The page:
Yiaga Africa discloses deployment of 822 observers for forthcoming election

With only a few weeks until the 2023 general elections, Yiaga Africa announced on the weekend that it would be deploying 822 observers across the 36 states and the Federal Capital Territory, FCT, for effective observational activities before, during, and after the elections.

This was revealed by Yiaga Africa’s Executive Director, Samson Itodo, at the Yiaga Africa Watching The Vote, WTV, Media Roundtable on the 2023 Presidential Election and PVT Deployment in Abuja.

Itodo stated that the purpose of the round table was for Yiaga Africa to unveil its plans ahead of the elections under its ‘Yiaga Africa’s Election Observation Deployment Plan for 2023 Elections,’ which will also include media coverage of the elections.

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He commended the media remains a very key partner in Yiaga Africa’s activities for its 16 years of existence in Civil Society space in Nigeria and other African countries.

He said: “#WatchingTheVote involves comprehensive observation of the 2023 Presidential Election including systematic observation of voting and counting at a representative random sample of polling using the PVT methodology and employing Information and Communication Technologies, ICTs, to rapidly transmit observer reports.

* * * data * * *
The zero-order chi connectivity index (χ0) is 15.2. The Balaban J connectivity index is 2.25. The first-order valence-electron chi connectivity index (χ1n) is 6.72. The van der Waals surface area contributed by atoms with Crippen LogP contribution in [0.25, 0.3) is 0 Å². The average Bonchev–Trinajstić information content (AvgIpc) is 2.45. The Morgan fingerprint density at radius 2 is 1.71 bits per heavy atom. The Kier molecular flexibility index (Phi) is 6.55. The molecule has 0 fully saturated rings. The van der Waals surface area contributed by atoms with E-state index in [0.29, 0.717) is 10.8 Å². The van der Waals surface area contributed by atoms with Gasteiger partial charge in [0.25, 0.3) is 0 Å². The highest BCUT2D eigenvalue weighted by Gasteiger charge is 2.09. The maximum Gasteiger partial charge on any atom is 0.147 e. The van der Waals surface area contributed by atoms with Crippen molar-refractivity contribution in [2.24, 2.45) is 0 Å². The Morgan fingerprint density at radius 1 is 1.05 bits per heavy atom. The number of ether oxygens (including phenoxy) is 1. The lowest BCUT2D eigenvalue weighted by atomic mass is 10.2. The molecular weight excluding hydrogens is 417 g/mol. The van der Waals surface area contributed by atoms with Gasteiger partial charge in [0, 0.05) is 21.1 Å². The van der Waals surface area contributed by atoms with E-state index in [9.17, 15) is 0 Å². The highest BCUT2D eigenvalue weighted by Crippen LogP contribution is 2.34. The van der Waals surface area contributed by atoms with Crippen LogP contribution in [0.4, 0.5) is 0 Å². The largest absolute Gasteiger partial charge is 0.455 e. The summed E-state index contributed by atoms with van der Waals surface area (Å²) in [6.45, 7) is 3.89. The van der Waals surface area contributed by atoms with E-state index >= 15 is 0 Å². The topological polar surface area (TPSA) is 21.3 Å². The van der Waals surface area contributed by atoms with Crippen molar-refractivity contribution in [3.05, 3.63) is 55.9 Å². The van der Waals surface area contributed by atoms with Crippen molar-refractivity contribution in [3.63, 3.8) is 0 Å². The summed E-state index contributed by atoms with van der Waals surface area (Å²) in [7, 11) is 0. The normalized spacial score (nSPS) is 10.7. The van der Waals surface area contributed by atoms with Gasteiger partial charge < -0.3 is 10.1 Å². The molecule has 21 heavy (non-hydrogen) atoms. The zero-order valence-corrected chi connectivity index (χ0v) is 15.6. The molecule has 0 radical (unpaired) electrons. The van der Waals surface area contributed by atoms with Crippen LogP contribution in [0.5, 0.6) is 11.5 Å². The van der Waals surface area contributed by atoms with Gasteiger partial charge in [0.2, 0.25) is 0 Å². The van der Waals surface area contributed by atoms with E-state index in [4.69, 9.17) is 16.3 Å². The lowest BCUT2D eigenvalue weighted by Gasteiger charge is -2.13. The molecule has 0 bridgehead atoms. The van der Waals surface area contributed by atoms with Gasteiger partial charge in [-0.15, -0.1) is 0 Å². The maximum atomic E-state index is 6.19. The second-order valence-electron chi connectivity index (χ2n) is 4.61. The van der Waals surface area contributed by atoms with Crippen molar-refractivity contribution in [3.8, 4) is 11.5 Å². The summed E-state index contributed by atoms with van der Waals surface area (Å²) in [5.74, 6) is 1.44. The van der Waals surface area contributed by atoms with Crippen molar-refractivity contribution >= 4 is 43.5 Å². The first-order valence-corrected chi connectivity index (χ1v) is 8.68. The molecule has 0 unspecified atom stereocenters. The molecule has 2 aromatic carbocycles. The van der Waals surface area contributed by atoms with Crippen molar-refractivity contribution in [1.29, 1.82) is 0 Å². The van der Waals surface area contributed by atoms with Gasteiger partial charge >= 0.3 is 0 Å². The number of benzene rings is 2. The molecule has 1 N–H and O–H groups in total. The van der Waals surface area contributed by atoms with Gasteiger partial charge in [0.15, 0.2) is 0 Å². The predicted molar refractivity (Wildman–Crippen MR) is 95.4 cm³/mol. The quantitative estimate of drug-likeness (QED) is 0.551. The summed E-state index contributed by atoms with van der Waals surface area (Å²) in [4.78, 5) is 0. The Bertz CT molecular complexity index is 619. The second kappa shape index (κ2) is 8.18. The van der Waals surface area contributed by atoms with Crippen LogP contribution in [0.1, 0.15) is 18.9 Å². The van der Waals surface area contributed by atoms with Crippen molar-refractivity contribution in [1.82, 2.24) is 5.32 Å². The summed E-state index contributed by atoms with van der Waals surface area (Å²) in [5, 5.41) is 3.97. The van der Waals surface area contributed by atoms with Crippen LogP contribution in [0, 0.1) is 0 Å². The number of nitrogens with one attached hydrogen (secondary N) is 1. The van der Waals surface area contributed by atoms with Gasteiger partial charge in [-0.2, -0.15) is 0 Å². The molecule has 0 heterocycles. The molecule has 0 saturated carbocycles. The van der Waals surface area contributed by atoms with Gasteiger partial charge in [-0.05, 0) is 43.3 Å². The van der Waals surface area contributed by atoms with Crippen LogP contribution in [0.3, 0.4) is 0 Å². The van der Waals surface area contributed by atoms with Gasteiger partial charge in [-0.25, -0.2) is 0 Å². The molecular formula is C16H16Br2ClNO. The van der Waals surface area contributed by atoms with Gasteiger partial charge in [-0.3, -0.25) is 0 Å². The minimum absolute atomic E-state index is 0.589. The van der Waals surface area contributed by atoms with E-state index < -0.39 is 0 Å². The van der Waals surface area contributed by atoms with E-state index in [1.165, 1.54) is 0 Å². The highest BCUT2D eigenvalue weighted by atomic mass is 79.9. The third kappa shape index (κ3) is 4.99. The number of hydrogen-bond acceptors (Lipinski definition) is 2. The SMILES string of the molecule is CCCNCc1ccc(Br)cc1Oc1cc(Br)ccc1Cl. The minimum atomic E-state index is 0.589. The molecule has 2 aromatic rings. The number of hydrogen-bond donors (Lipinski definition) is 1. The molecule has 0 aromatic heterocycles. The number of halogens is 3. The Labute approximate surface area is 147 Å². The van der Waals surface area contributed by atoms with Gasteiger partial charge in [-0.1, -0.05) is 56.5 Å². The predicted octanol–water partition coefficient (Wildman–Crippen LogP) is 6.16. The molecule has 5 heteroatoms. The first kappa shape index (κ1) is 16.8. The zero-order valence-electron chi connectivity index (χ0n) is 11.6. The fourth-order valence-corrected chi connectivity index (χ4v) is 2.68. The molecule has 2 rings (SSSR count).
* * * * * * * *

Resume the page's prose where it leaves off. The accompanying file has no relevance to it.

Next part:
“This initiative also involves a comprehensive observation of the pre-election period (beginning with voter registration), tracking early warning signs, activities of INEC, political parties (candidates nominations and rallies) and other election stakeholders, using advanced observation methodologies, Yiaga Africa’s observation the pre-election period environment involves the deployment of 822 Long Term Observers across all the 774 Local Government Areas, LGAs, in the 36 States and the Federal Capital Territory, FCT, to track and report on activities of the Independent National Electoral Commission, INEC, National Orientation Agency, NOA, political parties, security agencies and the involvement of women, youth, and Persons With Disabilities, PWDs, in the electoral process as well as treating and reporting early warning signs for electoral violence.”

 

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